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Is hookup culture progressive or detrimental?

“Sex, because it is such a vulnerable thing, can open up all of these tender and vulnerable parts of us. Those who don’t have a strong and secure emotional connection with their partner may not be equipped to manage all of those feelings that are coming up. So, they may either run, or cling,” Jessica Engel, psychotherapist and dating coach in the Bay Area said.

This fight-or-flight mode response is familiar to many teens today. With high academic pressure, stress can start to overtake emotional well-being, ultimately propelling teens to seek escape. Alongside monotonous class time and busy work, it’s no wonder that some people need to let loose on the weekends. The long term effect, however, is much more bleak than ideal: this euphoric release often takes shape in a short-lasting manner, and quickly fizzles into a mud bath of emotional consequences.  

One explanation for this new normal may lie in the stressful lifestyles that many high schoolers have constructed. With hooking up, teens may find that they can impulsively contact someone to engage in a mutual benefit touch, with little long term commitment.  Balancing the large commitments of day-to-day responsibilities, the choice to hook up may be easy when compared to the more effortful and tedious development of a relationship. Thus, accumulated stress is often combatted using the easiest fix: a perpetual one-night stand fueled by ravaging hormones.

In the March 2024 Bark survey, 37 percent of students with school-associated stress experience this stress five to seven days per week. This school-caused stress provides reasoning for peoples’ inclination to hook up. With this in mind, the discrepancy of joy associated with the teenage experience may be due to ranging levels of experimentation, which is detectable in the hookup culture that has revolutionized the idea of one-night stands into a routine of consistent thrill exploration. Unfortunately, the thrill of experimentation tends to be short-lived, and Redwood students have not been left unscathed. 

Out of the 277 people sampled, only six percent reported feelings of embarrassment while hooking up. However, when asked if they had experienced embarrassment after their encounter, 15 percent replied yes. While 22 percent of students felt excited during their hookup, only nine percent associate excitement with their hookup today. This decline in students’ thrill shows the negative emotional impact that brief physical entanglements can have on modern teens. Further, the number of people who feel uncertain about their hookup increased by 34 percent in the weeks after their encounter. These emotions, whether or not influenced by overall satisfaction, paint a picture of adolescents who have built a habit that they don’t know how to stop. In grad school for counseling psychology, Engle used drama therapy to help people relinquish themselves from their comfort zones, and soon created The Bay Area Dating Coach, an organization with a mission to foster meaningful relationships. Through her work in the local community, Engel has worked to teach an integral lesson: finding comfort in being uncomfortable.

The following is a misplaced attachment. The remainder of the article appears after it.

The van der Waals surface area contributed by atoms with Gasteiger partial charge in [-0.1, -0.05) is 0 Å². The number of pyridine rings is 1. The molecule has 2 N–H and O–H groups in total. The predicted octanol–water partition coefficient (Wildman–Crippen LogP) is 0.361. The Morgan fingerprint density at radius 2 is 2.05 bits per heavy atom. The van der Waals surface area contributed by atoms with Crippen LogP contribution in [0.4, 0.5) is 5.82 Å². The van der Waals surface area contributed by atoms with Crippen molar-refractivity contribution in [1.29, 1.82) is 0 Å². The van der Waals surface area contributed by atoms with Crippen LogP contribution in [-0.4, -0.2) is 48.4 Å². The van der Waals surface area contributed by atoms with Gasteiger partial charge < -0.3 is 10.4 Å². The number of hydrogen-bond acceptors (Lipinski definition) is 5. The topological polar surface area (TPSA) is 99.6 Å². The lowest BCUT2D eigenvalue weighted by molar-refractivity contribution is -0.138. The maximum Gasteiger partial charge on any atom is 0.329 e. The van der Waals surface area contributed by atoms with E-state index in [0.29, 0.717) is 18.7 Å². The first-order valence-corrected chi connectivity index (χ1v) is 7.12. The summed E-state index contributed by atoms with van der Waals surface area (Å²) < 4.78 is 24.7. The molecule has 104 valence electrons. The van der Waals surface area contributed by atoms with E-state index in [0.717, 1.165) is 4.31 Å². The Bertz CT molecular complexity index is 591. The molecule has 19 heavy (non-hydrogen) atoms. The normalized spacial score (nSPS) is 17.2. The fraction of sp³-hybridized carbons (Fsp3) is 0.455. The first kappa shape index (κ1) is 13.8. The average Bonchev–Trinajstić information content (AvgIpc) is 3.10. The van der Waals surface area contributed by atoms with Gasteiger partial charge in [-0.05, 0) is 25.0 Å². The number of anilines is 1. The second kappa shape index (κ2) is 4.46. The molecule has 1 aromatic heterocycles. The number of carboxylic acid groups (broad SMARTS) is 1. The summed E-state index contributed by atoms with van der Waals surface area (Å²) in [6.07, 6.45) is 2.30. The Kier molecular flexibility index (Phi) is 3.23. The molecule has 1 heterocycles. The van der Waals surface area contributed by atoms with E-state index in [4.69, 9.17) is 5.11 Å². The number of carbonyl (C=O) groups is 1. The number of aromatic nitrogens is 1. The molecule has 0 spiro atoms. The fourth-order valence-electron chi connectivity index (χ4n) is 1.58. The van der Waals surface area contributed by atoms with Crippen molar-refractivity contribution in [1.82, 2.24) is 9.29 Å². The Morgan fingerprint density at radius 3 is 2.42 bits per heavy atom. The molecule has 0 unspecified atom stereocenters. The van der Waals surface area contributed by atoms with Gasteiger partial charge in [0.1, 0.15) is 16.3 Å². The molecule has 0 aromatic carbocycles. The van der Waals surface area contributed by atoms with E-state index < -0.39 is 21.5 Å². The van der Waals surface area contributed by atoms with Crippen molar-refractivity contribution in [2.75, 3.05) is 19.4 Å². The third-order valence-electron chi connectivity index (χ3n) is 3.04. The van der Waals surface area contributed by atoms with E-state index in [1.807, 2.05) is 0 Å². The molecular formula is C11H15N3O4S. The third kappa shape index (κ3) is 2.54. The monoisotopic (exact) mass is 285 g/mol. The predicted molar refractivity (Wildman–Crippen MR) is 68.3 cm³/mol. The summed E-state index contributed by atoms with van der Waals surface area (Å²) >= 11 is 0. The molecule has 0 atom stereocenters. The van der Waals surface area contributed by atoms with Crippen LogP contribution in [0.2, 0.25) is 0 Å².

“It’s really important to know yourself and to allow yourself to deviate from hookup culture if [it] does not match your needs. This[Doing this] can take a lot of courage, and you may find that other people are still aligned with hookup culture,” Engle said. 

With current popular culture, this can feel impossible to do. If a friend is engaging in sexual encounters, one might feel pressured to give hookups a try, even if their gut is telling them to stay away. Regardless, teens should feel empowered to make their own decisions and follow paths that are healthiest for them.

“I think that allowing yourself to go after what you want is going to lead you [forward] with much less regret and many more meaningful experiences that match your values,” Engle said.

Additionally, as social media has popularized a culture of always being “in the know,” hooking up may seem like the entryway into the social climate. Teens have seemingly developed an immunity to the detriments of a virtually connected world. This amplifies the importance of Engle’s points because as teens are being stimulated with a virtual flow of information, their peers’ choices become central to their sense of self-worth. Ultimately, whether or not they feel connected enough socially, they may feel inclined to make up for the difference with meaningless sexual encounters. 

A 2022 study conducted by Pew Research found that 32 percent of teens in the U.S. classify social media as having a positive effect on them due largely to the social connection it facilitates. With today’s youth becoming accustomed to this change, social media has the potential to provide the same benefits of interaction without the burden of emotional depth. This can be likened to teens revolutionizing how people feel connected in a relationship as they feed into a technology-based fabrication of connection rather than emotionally deep interaction. Giving them the power to be emotionally apathetic, superficial relationships, whether in the context of a hookup or an Instagram direct message, have binded people together without thorough intention. Yet, this isn’t a new concept after all. 

In the early 21st century, America Online chat rooms modeled novel versions of Zoom’s breakout rooms. The unforeseen stir-in to these online social groups was singles who used the chat rooms to locate sexual partners. Often, people were drawn to this digital realm due to the inherent sense of anonymity that was once unthought-of in the sex world. Rachel Kachur, a researcher at the Center for Disease Control and Prevention (CDC), has uncovered some intriguing truths regarding the developments of no-strings-attached sex.